Most frequent colour errors made while designing packaging
Both the owner of the brand and the printer working for him may have in his history an order to produce packaging such as labels, which turned out to be a total failure. Despite many years of development of printing techniques, the use of advanced graphic design software in the design studios that work with colour-coded simulators and technologically advanced graphics monitors, it is still unlikely that the colours of the packages will be wholly consistent with the original assumptions. As a result, the customer is unhappy with the effect. It is even worse when the appearance of the package only on the basis of a visualization on the monitor has also been accepted the recipient. Then the situation gets really complicated.
What can be the reason for this?
The basis is to understand the first principle in graphic design, that is to distinguish between applying RGB and CMYK / Pantone colours, or expressing this differently, understanding the difference between web design and print design.
The simplest way is to imagine that the images that we see every day on laptops, cameras and mobiles screens exist in the RGB domain. The background of these devices is black, and any colour that we are able to see is produced by a mixture of three basic colours – Red, Green, and Blue. The printing industry, in turn, relies on CMYK or Pantone. In this case, it is enough to understand that the background, that is, the base for printing is white. CMYK stands for the names of four basic printing inks (Cyan, Magenta, Yellow, Black) while Pantone is a colour standardization system.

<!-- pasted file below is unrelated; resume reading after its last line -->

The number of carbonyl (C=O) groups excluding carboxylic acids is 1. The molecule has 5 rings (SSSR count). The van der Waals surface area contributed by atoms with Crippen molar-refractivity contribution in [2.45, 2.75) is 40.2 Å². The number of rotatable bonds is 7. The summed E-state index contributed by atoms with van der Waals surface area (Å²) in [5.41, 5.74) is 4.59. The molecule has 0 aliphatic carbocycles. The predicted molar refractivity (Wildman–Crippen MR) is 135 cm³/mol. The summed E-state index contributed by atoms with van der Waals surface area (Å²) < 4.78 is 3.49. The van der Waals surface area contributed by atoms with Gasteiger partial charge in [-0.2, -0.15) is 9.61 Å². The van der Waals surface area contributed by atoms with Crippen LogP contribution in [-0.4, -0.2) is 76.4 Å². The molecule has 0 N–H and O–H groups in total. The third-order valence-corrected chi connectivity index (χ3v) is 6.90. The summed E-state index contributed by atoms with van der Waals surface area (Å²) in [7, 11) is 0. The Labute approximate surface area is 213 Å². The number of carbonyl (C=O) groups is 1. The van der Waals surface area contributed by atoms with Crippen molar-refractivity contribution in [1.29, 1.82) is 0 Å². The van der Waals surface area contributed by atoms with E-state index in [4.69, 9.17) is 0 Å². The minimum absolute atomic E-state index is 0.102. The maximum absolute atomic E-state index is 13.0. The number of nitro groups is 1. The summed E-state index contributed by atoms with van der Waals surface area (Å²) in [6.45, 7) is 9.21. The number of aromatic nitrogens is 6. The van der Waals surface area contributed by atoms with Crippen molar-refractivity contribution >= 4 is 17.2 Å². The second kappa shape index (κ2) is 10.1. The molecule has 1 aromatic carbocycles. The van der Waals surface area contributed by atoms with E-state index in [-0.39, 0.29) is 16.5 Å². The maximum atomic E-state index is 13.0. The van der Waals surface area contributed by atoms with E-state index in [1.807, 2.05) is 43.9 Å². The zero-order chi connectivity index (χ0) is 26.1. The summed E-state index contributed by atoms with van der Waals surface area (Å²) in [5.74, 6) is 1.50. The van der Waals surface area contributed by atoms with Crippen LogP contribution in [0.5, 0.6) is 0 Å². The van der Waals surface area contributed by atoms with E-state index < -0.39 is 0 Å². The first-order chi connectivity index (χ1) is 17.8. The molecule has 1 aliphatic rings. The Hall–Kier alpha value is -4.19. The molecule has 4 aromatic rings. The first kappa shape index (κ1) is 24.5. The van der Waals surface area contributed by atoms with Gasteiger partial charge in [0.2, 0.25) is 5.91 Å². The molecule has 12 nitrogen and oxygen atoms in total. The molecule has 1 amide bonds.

What is the practical difference between RGB and CMYK and Pantone?
The basic distinction is that in the RGB space we design files that will be displayed on a screen, i.e. graphics for websites, emails, presentations or banner ads. Files designed in CMYK and Pantone are supported by the printing market and such colours are seen on packages (self-adhesive labels, sachets or shrink sleeves).
It is worth remembering that a CMYK or Pantone printout from a file prepared for displaying on a monitor (RGB) may mean losing colour brightness. Watching the printout we get the impression that colours are not so vivid and the artwork is rather lacklustre.
However, you can prevent this by using the right colours and applying metallic backgrounds. If we deliver a properly prepared .pdf file to the printer including extra colours, the effect can be surprisingly good as shown in the image below:
In this case, the customer decided to make labels on metallised PE foil using a partial blank in white. As a result, a large part of the label looks like a standard CMYK printout on a white background, and elements that require a clear graphical highlight are printed directly on the silver background for a metallic effect, specific gloss and the “standing out” effect.
With HP digital printing, Indigo proof provides tangible evidence of how your order will look. The order of the first trial label on the selected target background gives a complete guarantee of proper reflection of the design. By obtaining a printout from the same printing machine on which the entire print run will be made (in our case, the WS6800 model), we have a guarantee of colour and material consistence.
Click to order a free printout of your own label.
If you want to learn how to prepare files for printing on metallic materials, click the photo below:
Great designs do not always automatically translate into eye-catching labels. The end result is created by the entire process of printing the bottle self-adhesive labels, whether it’s specialty printing or bottle shape challenges.
Do you also find yourself doing the shopping in a hurry and reaching for products on shelves out of habit? The sheer amount of confusingly similar labels makes it very difficult to capture your attention.
We asked the founders of AYA Raw Nature – Eliza and Monika talk about the beginnings of our story.